Chaos in command

Trauma leaders are poised for transformation as factors challenging data integrity mount in the most urgent environments.

A difficult standard

Standardization is not frequently found within trauma data programs. While verification is a voluntary and standardized process, center designations are inconsistent across states which creates inequity from one Level III trauma center data set to another. The predominantly manual process of trauma data management only adds to this issue.

Data-defined best practices in trauma care delivery is more difficult than it appears — and that’s saying something.

Our trauma expertise

American Trauma Society Trauma Registry

Level I, II, III, IV

Added risk to data integrity

In light of the lack of automation in trauma program technology, certified trauma registrars, or CSTRs, are required to do more. It’s no coincidence that turnover in CSTRs is common. Thirty-five percent of trauma program leaders reported issues with retention of staff. As a result, requirements for the role are waning. In a recent survey, one-third of trauma program leaders required a high school diploma for their CSTRs; most offered educational benefits to allow them to obtain their CSTR.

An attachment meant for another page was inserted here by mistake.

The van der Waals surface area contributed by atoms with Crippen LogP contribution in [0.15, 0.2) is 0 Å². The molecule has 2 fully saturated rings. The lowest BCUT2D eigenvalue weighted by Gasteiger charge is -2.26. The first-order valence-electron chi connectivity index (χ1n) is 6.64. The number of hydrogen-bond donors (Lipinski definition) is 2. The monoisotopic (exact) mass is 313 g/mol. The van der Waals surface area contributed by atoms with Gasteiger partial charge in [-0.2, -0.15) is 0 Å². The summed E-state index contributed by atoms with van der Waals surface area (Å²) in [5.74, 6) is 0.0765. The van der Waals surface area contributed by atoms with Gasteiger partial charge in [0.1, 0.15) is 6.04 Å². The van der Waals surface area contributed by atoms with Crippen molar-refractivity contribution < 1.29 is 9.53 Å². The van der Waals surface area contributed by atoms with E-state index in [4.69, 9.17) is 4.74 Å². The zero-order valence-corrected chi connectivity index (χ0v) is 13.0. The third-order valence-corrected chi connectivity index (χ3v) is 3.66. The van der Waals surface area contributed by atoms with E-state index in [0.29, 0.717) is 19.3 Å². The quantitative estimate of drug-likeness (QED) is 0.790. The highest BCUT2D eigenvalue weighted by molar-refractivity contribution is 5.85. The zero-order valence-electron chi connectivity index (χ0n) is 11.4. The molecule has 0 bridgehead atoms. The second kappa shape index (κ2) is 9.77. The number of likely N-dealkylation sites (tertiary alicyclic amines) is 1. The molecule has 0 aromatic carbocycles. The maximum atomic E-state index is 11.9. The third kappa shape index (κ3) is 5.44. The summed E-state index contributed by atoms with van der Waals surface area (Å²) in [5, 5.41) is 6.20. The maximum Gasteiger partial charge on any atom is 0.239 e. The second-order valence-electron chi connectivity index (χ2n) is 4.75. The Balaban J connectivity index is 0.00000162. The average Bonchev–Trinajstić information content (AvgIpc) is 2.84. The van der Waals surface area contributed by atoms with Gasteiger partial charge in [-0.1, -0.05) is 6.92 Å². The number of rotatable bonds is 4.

The reduced expertise results in even greater risk to data fidelity.

Grady Health System record closure
Case study

Grady Health System record closure

Record Closure Rate Did Not Meet the ACS Standard:

  • 955 of the 1,653 records abstracted in-house were completed within 60 days of patient discharge, yielding a concurrency rate of 58% (Figure 1)
  • Concurrency rate fell short of the 80% required by the ACS to define the registry as “concurrent”

Outcomes after Q-Centrix Partnership:

  • Utilizing a partner: 1,522 of the 1,592 records were completed within 60 days of patient discharge, yielding a concurrency rate of 95%
  • Concurrency rate improved to 94% within the first month of record the project and ranged from 93-100% for the remainder of the analysis period
  • Exceeded the 80% required by the ACS to be considered a “concurrent registry”
Read the Case Study

How we work

Q-Centrix offers a comprehensive approach to trauma Level I, II, III, and IV data management including a team of expert CSTRs and industry-leading quality assurance protocols that ensure meaningful, high-fidelity, complete and secure data for data-driven care decisions.

Data is input into the EHR
Experts analyze the data for accuracy
Exceptions are reported on our dashboard
Experts analyze the reports to identify insights for process improvement

Q-Centrix experts

Deanna Waldrop

Vice President, Client Services and Data Integrity

Eric Crites

Vice President, Enterprise Services